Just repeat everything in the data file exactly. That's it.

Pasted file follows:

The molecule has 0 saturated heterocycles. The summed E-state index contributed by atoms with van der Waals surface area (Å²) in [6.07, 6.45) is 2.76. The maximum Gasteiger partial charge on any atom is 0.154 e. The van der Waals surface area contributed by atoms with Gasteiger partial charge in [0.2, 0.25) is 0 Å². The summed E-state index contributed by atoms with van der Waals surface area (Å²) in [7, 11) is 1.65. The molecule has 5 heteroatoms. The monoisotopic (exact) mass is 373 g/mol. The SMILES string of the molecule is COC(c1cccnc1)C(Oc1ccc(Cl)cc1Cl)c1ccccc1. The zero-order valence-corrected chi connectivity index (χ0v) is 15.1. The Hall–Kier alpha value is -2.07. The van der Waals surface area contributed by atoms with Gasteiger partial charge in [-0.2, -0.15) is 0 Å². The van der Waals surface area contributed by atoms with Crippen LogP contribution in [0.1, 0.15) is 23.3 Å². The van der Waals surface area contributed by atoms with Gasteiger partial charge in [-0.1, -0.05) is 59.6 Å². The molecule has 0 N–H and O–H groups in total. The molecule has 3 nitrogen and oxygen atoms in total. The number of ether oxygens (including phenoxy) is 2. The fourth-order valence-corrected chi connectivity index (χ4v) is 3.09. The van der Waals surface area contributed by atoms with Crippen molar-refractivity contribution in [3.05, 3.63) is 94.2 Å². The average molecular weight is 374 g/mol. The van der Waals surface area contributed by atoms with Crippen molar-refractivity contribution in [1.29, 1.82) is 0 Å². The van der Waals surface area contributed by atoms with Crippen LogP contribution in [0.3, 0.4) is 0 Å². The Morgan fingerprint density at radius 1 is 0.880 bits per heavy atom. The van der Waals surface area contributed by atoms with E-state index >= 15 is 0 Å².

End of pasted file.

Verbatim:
The molecule has 0 saturated heterocycles. The summed E-state index contributed by atoms with van der Waals surface area (Å²) in [6.07, 6.45) is 2.76. The maximum Gasteiger partial charge on any atom is 0.154 e. The van der Waals surface area contributed by atoms with Gasteiger partial charge in [0.2, 0.25) is 0 Å². The summed E-state index contributed by atoms with van der Waals surface area (Å²) in [7, 11) is 1.65. The molecule has 5 heteroatoms. The monoisotopic (exact) mass is 373 g/mol. The SMILES string of the molecule is COC(c1cccnc1)C(Oc1ccc(Cl)cc1Cl)c1ccccc1. The zero-order valence-corrected chi connectivity index (χ0v) is 15.1. The Hall–Kier alpha value is -2.07. The van der Waals surface area contributed by atoms with Gasteiger partial charge in [-0.2, -0.15) is 0 Å². The van der Waals surface area contributed by atoms with Crippen LogP contribution in [0.1, 0.15) is 23.3 Å². The van der Waals surface area contributed by atoms with Gasteiger partial charge in [-0.1, -0.05) is 59.6 Å². The molecule has 0 N–H and O–H groups in total. The molecule has 3 nitrogen and oxygen atoms in total. The number of ether oxygens (including phenoxy) is 2. The fourth-order valence-corrected chi connectivity index (χ4v) is 3.09. The van der Waals surface area contributed by atoms with Crippen molar-refractivity contribution in [3.05, 3.63) is 94.2 Å². The average molecular weight is 374 g/mol. The van der Waals surface area contributed by atoms with Crippen molar-refractivity contribution in [1.29, 1.82) is 0 Å². The van der Waals surface area contributed by atoms with Crippen LogP contribution in [0.3, 0.4) is 0 Å². The Morgan fingerprint density at radius 1 is 0.880 bits per heavy atom. The van der Waals surface area contributed by atoms with E-state index >= 15 is 0 Å².